Update item information
Title UPA A Century Later
Subject Newspapers; Newspaper publishing; Journalism
Creator Utah Press Association
Publisher Utah Press Association
Contributors Cornwell, J. M.
Date 1996
Type Text
Format application/pdf
Identifier PN4844.U8 U8 1996
Source Original Book: UPN A Century Later
Language eng
Rights Management Digital image copyright 2005, University of Utah. All rights reserved.
Holding Institution University of Utah
Source Physical Dimensions 14 cm x 21.5 cm
Metadata Cataloger Kelly Taylor
ARK ark:/87278/s6319w0z
Setname uu_upa
Date Created 2005-05-10
Date Modified 2005-05-10
ID 416710
Reference URL

Page Metadata

Title Page266
Description UTAH PRESS ASSOCIATION producing the type used in page makeup. As a result of these speedier techniques, deadlines have shrunk from days to hours. Thankfully, the obstacles of early newspapering didn't turn everyone away. The more dedicated ones, in spite of the problems, remained to record with considerable skill the important happenings that form today's history. Once the foremost hurdle in a publisher's life was overcome -- that of achieving financial stability through a combination of readership and advertising -- the next challenge was a delicate one. It called for blending words together editorially in such a way that the interest of most readers was piqued but the temper of some others wasn't unleashed. The role of an editor in early-day Utah newspapering wasn't suited to the timid. The title called for someone who forthrightly asserted his (or her) views - and sometimes suffered the consequences. "(Or her)" refers to the comparative handful of women who demonstrated a certain amount of valor through simply publishing a frontier newspaper. And even more courage when writing a challenging editorial sure to not only result in scathing rebuttal but perhaps tempt physical abuse. If the latter ever occurred, it wasn't recorded. Not for a lady publisher, in any event. But there are countless instances of male journalists being assaulted by one or more angry readers. And a few cases where the writer himself dealt the punishment after being duly provoked. "The pioneer editor usually considered himself a weakling if he did not stand positively and aggressively for or against something, monitoring the thoughts and actions of the community with the dignity and severity of a Dictator - even if at the same time he was guilty of neglecting to print news items in his columns, or to meet his creditor's bills when due," explained J. Cecil Alter in his book, Early Utah Journalism. He continued, "Most of the personal editors at one time or another, ran pell mell down the lane of their editorial columns smack into a libel suit, or, more frequently, into that quicker and 'hurtier' obstacle - a sledge-hammer fist. Gunshot wounds, 266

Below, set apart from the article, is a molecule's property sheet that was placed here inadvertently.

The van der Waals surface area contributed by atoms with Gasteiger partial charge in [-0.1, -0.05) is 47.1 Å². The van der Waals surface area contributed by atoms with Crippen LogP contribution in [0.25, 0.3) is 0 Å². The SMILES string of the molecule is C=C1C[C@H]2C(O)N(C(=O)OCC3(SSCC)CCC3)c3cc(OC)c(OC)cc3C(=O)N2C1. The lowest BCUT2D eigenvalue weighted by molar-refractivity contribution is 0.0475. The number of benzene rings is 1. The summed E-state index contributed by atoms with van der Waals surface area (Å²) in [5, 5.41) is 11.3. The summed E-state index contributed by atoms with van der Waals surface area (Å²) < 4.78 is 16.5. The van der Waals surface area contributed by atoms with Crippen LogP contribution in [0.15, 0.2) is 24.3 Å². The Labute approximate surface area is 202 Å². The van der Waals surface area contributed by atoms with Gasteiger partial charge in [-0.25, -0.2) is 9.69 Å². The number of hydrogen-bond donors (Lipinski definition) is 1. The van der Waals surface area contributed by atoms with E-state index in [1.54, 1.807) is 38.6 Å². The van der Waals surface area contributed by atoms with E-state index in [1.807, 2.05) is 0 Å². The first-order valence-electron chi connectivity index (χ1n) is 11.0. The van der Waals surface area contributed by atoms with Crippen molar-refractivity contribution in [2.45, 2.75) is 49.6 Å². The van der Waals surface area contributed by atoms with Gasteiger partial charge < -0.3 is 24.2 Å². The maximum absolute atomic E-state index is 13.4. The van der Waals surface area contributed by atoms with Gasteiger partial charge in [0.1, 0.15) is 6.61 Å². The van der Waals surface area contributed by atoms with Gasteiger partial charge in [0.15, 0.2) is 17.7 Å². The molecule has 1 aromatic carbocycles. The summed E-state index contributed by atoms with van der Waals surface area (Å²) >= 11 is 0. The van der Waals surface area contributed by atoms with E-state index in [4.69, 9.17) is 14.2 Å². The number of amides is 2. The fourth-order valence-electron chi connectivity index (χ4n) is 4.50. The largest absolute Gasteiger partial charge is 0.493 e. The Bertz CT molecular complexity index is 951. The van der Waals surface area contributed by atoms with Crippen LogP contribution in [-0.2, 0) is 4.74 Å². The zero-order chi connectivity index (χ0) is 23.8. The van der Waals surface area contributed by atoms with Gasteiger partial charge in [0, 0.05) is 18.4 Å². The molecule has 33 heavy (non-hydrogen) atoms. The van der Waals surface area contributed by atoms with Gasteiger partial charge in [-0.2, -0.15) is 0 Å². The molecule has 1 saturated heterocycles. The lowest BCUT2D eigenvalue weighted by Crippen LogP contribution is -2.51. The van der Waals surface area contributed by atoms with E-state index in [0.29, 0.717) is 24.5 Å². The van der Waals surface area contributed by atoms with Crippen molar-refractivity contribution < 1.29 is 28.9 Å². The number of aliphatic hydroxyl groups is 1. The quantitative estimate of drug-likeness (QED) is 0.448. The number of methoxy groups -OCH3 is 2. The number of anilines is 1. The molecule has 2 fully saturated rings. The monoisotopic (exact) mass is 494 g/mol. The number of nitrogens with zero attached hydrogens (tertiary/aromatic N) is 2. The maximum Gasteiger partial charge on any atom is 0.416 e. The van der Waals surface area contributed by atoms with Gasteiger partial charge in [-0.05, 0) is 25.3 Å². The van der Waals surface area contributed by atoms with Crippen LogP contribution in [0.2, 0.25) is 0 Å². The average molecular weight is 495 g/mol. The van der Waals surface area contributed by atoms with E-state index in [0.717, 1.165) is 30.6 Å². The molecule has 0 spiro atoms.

Format application/pdf
Identifier 275-UPA_Page266.jpg
Source Original Book: UPA A Century Later
Setname uu_upa
Date Created 2005-05-10
Date Modified 2021-05-06
ID 416277
Reference URL